The Coldest Girl In Coldtown
Spoiler Free (Goodreads version)
One night of wild partying can cost you your life.
Or leave you with a chained vampire and an ex-boyfriend on the edge of turning.
Same thing really.
I was really looking forward to reading this. Holly Black wrote some of my favorite stories about faeries. Her writing is usually dark and edgy and with quick, concise plots. This one however, left me wanting more.
The book starts with a bang. Our main character Tana wakes in bathtub and discovers a massacre. The only few surviers are Tana; her ex-boyfriend, already bitten and chained to a bed; and a vampire, chained to his bedside. The book screams forward, as Tana and the boys escape from attacking vampires, and start towards a Coldtown.
In a world with a flair of the post-apocalyptic, vampires are well known. After the vampire bite began spreading, Coldtowns, walled cities, were built within cities to contain them. Now, popular blogs, websites and livestreams originate from within these walls, hosted by both vampires and the humans who live within there.
The book begins to lose steam as we head towards the nearest Coldtown. Along the way of escaping, Tana is bitten in the calf, and decides to wait out the infection period within the walls of Coldtown with her ex. Once a human is bitten, they have 80 days to sweat out the infection, or break and drink blood. Once human blood is drunk, they will become a vampire. Outside Coldtown’s gates, we meet Midnight and Winter, discover the growing attraction between Tana and the vampire, and finally enter the world of opulence.
From there, everything slows to a crawl. The villains are dull and not very fleshed out. The characters inside Coldtown, are much more interesting then the rest outside, besides Tana, the ex, and the vamp. However, they suffer from the same lack of time and development as the rest. These were the interesting characters. I wanted to know more from inside the walls of Coldtown, not about the roadtrip there.
The book is well enough writ when it comes to the narrative. I’ve always loved Black’s quick but descriptive style. I’ve read that some people have issues with the backstory littered throughout the novel, from describing Tana losing her mother, to the vampire’s history. However, personally, I like it. It gave me a fuller understanding of the world and of the characters. I know it takes the reader out of the narrative, but it’s a little like switching to another character’s plot. The reader is left with a mad desire to get back and finish the story.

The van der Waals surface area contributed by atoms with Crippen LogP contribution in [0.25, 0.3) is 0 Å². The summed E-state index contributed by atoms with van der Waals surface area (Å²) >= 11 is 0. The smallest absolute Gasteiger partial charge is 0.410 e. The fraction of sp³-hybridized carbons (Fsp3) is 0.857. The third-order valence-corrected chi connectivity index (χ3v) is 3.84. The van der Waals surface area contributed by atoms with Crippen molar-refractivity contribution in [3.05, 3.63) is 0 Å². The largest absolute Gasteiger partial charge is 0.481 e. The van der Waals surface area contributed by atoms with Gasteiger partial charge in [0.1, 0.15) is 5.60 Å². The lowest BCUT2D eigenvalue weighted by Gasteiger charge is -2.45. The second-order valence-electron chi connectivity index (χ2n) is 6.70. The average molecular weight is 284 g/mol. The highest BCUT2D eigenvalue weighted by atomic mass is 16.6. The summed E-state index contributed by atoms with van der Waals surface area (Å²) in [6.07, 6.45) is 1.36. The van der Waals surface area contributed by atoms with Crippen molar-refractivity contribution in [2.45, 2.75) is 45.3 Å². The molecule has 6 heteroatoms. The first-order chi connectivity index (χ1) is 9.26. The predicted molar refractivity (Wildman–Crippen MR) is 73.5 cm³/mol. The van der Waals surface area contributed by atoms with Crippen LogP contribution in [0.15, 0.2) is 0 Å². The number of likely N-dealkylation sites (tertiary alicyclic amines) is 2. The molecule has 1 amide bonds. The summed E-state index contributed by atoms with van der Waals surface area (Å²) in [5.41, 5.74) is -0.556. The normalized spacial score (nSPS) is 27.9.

I can’t tell if I like Tana or if I don’t. Most of Black’s characters are strange, slightly suicidal, creatures. Tana fits in well enough. She’s quick thinking and strong, but at the same time, slightly suicidal and stupid.
The secondary characters are just as strange. The ex-boyfriend who had the strangest unhealthy relationship with Tana, and who thankfully remains just that – an ex. There’s no love triangle in this book. The vampire whose lost his mind; the brother and sister who want into Coldtown and plan to blog every minute of it; the trans thrift store worker, who turns out to be one of the sanest and best characters in the entire novel.
Over all, it wasn’t a bad book. It wasn’t stupid, and it wasn’t insulting. It just wasn’t as strong as it could be. I know Holly Black has written much better books, so I would suggest picking up one of those before this one. But with lowered expectations, it’s worth a read. The idea of a Coldtown is an addictive one, and so is the opulent world it encases. The characters, though not as fleshed out as I’d like, are interesting. Would I suggest this book to my friends? Not a chance. Would I read a sequel if it was ever written? Definitely.